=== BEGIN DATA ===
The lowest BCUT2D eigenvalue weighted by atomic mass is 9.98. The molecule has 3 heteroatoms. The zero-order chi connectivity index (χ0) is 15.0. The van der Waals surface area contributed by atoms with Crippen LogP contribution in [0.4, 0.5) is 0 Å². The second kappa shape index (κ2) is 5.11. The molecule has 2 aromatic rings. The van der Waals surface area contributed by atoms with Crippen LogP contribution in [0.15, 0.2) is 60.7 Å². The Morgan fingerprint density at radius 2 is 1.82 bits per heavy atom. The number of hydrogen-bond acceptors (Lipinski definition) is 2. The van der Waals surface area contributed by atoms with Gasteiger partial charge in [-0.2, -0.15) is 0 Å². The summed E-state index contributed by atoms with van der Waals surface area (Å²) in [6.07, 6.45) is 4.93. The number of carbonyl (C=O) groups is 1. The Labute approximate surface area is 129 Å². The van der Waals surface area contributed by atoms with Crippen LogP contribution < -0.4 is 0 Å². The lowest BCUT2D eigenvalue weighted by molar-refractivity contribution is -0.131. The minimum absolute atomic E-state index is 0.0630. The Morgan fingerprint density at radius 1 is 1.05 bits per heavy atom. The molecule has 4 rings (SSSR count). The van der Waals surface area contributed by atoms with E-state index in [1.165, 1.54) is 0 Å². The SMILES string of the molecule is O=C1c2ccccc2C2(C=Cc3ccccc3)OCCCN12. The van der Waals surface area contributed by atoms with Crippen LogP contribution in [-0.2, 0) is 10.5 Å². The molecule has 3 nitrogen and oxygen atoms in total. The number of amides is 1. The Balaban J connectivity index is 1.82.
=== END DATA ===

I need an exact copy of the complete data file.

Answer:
The lowest BCUT2D eigenvalue weighted by atomic mass is 9.98. The molecule has 3 heteroatoms. The zero-order chi connectivity index (χ0) is 15.0. The van der Waals surface area contributed by atoms with Crippen LogP contribution in [0.4, 0.5) is 0 Å². The second kappa shape index (κ2) is 5.11. The molecule has 2 aromatic rings. The van der Waals surface area contributed by atoms with Crippen LogP contribution in [0.15, 0.2) is 60.7 Å². The Morgan fingerprint density at radius 2 is 1.82 bits per heavy atom. The number of hydrogen-bond acceptors (Lipinski definition) is 2. The van der Waals surface area contributed by atoms with Gasteiger partial charge in [-0.2, -0.15) is 0 Å². The summed E-state index contributed by atoms with van der Waals surface area (Å²) in [6.07, 6.45) is 4.93. The number of carbonyl (C=O) groups is 1. The Labute approximate surface area is 129 Å². The van der Waals surface area contributed by atoms with Crippen LogP contribution < -0.4 is 0 Å². The lowest BCUT2D eigenvalue weighted by molar-refractivity contribution is -0.131. The minimum absolute atomic E-state index is 0.0630. The Morgan fingerprint density at radius 1 is 1.05 bits per heavy atom. The molecule has 4 rings (SSSR count). The van der Waals surface area contributed by atoms with E-state index in [1.165, 1.54) is 0 Å². The SMILES string of the molecule is O=C1c2ccccc2C2(C=Cc3ccccc3)OCCCN12. The van der Waals surface area contributed by atoms with Crippen LogP contribution in [-0.2, 0) is 10.5 Å². The molecule has 3 nitrogen and oxygen atoms in total. The number of amides is 1. The Balaban J connectivity index is 1.82.